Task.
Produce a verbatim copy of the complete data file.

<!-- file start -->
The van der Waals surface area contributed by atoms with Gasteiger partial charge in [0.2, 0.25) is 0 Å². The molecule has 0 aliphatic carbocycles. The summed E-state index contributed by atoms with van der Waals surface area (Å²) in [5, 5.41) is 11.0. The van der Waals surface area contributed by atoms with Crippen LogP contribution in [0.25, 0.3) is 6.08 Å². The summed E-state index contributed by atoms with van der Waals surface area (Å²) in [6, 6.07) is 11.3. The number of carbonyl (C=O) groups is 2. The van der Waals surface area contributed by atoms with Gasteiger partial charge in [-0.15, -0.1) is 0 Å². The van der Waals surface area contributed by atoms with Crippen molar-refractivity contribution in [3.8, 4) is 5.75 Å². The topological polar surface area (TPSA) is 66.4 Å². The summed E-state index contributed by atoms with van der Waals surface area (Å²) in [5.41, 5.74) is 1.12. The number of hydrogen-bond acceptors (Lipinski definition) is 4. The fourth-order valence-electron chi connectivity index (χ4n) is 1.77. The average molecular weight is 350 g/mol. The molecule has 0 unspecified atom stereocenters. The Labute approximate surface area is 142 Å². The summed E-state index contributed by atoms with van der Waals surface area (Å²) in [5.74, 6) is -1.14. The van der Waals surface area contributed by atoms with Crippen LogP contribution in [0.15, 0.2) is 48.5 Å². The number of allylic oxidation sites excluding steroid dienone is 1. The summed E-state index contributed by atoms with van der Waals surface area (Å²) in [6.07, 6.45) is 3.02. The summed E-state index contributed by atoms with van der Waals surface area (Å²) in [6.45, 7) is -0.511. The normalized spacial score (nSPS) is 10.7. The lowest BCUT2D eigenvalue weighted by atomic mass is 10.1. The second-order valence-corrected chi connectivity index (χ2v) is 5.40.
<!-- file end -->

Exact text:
The van der Waals surface area contributed by atoms with Gasteiger partial charge in [0.2, 0.25) is 0 Å². The molecule has 0 aliphatic carbocycles. The summed E-state index contributed by atoms with van der Waals surface area (Å²) in [5, 5.41) is 11.0. The van der Waals surface area contributed by atoms with Crippen LogP contribution in [0.25, 0.3) is 6.08 Å². The summed E-state index contributed by atoms with van der Waals surface area (Å²) in [6, 6.07) is 11.3. The number of carbonyl (C=O) groups is 2. The van der Waals surface area contributed by atoms with Gasteiger partial charge in [-0.15, -0.1) is 0 Å². The van der Waals surface area contributed by atoms with Crippen molar-refractivity contribution in [3.8, 4) is 5.75 Å². The topological polar surface area (TPSA) is 66.4 Å². The summed E-state index contributed by atoms with van der Waals surface area (Å²) in [5.41, 5.74) is 1.12. The number of hydrogen-bond acceptors (Lipinski definition) is 4. The fourth-order valence-electron chi connectivity index (χ4n) is 1.77. The average molecular weight is 350 g/mol. The molecule has 0 unspecified atom stereocenters. The Labute approximate surface area is 142 Å². The summed E-state index contributed by atoms with van der Waals surface area (Å²) in [5.74, 6) is -1.14. The van der Waals surface area contributed by atoms with Crippen LogP contribution in [0.15, 0.2) is 48.5 Å². The number of allylic oxidation sites excluding steroid dienone is 1. The summed E-state index contributed by atoms with van der Waals surface area (Å²) in [6.07, 6.45) is 3.02. The summed E-state index contributed by atoms with van der Waals surface area (Å²) in [6.45, 7) is -0.511. The normalized spacial score (nSPS) is 10.7. The lowest BCUT2D eigenvalue weighted by atomic mass is 10.1. The second-order valence-corrected chi connectivity index (χ2v) is 5.40.